Multiple Sclerosis

Updated 30 January 2014

Bacteria in food may trigger multiple sclerosis

A poison created by bacteria in food may be a trigger for the autoimmune disease multiple sclerosis, according to a new study.


A toxin produced by the bacterium Clostridium perfringens seems to attack the same cells that are damaged in people with multiple scleroses (MS), according to researchers at Weill Cornell Medical College, NBC News reported.

"What we've shown is the toxins target the cells that are targeted in MS," researcher Jennifer Linden said. She's presenting the findings Tuesday at an American Society for Microbiology meeting.

C. perfringens causes millions of cases of food poisoning across the world each year. The researchers analysed a small number of food products and found that about 13 percent of them contained C. perfringens, and nearly three percent tested positive for the toxin that may be linked to MS.

While it's too soon to suggest that food poisoning may cause MS, the study does raise the possibility that C. perfringens might play a role in activating the disease, Bruce Bebo, associate vice president of discovery research for the National Multiple Sclerosis Society in the US has said. , told NBC News.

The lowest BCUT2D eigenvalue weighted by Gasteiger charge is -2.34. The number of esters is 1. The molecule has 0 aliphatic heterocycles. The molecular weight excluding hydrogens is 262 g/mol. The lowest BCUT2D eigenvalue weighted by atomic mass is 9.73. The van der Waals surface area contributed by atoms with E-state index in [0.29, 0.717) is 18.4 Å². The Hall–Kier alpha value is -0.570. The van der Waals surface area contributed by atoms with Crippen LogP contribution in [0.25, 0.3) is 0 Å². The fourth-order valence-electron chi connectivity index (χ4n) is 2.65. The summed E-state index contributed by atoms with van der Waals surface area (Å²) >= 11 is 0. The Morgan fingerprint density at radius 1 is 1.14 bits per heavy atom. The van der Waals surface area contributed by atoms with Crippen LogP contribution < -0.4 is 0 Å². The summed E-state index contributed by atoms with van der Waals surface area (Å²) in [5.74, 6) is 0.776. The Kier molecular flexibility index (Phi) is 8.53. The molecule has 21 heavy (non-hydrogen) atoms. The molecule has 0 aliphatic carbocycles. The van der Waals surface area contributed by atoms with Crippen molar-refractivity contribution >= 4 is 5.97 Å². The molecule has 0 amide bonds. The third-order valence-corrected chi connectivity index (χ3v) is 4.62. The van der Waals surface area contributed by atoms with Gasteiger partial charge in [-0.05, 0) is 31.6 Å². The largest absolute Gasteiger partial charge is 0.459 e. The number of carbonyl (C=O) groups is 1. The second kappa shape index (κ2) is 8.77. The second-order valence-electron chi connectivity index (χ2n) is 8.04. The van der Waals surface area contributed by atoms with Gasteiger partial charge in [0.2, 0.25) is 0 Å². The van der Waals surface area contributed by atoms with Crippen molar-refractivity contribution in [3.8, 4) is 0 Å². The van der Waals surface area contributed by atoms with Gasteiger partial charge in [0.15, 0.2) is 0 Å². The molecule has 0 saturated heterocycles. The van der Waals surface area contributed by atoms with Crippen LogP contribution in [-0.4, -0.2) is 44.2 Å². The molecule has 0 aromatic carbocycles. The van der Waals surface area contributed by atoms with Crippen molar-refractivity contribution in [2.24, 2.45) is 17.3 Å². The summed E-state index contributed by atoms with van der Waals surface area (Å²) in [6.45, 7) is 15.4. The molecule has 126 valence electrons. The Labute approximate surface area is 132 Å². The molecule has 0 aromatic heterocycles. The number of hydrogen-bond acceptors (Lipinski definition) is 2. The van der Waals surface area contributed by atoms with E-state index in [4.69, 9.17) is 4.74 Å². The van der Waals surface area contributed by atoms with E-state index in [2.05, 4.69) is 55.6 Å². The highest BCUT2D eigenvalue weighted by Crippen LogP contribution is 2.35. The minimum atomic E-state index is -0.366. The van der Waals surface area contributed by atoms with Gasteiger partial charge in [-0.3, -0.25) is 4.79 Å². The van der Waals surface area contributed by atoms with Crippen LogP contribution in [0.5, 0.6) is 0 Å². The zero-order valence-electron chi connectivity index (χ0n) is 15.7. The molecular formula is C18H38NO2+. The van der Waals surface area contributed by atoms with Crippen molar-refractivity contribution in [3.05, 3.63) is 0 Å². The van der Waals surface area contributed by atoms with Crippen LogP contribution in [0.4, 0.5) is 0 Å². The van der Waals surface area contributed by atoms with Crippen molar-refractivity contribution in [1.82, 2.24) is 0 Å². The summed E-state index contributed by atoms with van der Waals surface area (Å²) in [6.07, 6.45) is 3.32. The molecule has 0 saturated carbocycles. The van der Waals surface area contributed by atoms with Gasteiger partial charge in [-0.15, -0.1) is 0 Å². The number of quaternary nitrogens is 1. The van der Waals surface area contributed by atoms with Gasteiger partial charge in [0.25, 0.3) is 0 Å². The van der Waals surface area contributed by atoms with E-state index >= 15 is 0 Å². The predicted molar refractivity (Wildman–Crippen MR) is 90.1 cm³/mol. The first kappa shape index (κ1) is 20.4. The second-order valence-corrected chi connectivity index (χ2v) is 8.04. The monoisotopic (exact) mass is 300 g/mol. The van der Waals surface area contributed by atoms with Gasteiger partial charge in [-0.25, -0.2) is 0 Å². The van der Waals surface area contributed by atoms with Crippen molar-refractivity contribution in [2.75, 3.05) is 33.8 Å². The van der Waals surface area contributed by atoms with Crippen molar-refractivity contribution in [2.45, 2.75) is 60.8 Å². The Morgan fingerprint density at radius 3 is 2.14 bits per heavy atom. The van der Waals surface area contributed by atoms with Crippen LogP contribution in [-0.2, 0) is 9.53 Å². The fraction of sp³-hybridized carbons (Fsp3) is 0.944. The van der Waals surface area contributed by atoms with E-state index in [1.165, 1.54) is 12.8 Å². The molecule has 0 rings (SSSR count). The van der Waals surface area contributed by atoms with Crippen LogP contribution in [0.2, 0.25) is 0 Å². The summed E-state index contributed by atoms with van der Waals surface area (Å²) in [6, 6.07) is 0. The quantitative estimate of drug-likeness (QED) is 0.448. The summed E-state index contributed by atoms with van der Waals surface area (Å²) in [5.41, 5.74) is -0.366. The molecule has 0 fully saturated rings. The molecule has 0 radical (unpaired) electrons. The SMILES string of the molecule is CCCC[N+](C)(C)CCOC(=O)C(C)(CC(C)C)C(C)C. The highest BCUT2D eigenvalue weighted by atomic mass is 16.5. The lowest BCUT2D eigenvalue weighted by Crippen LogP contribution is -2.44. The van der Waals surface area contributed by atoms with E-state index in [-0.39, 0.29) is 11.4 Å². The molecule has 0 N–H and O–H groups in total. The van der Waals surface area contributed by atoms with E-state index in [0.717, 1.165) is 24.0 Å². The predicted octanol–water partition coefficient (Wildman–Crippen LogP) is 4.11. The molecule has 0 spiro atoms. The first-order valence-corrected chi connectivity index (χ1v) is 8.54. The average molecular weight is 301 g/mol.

The MS Society of South Africa estimates there are about 5 000 people living with MS in this country. However, because of the stigma of the disease and the difficulties of diagnosis, no one is sure just how many people are suffering from this debilitating disease.

Read: Could you get multiple sclerosis?

About Clostridium perfringens

This type of bacteria can be found in a wide range of animal faeces. It is found in soil, in raw meat and poultry, animal wastes and sewage.

The spores of this organism are very tough, and survive for long periods in the environment. The spores can contaminate food if food handling is unhygienic, and are not always killed during the cooking process.

 It is particularly associated with foods such as gravies, stews, pies, and cooked meat dishes, such as large joints of meat and poultry.

When food is either cooked slowly, or only partially reheated, the spores can germinate and reproduce rapidly. Pies, which are often kept at moderate heat for hours on end before being sold, are a common source of this type of bacteria. 

Once the bacteria are ingested, they produce a toxin in the gut, which causes the symptoms - predominantly diarrhoea and cramps. Treatment consists of adequate rehydration and a light diet. Seek medical assistance if the diarrhoea should become severe.

Read more:

All about multiple sclerosis, symptoms, treatments and research

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Image: multiple sclerosis from Shutterstock


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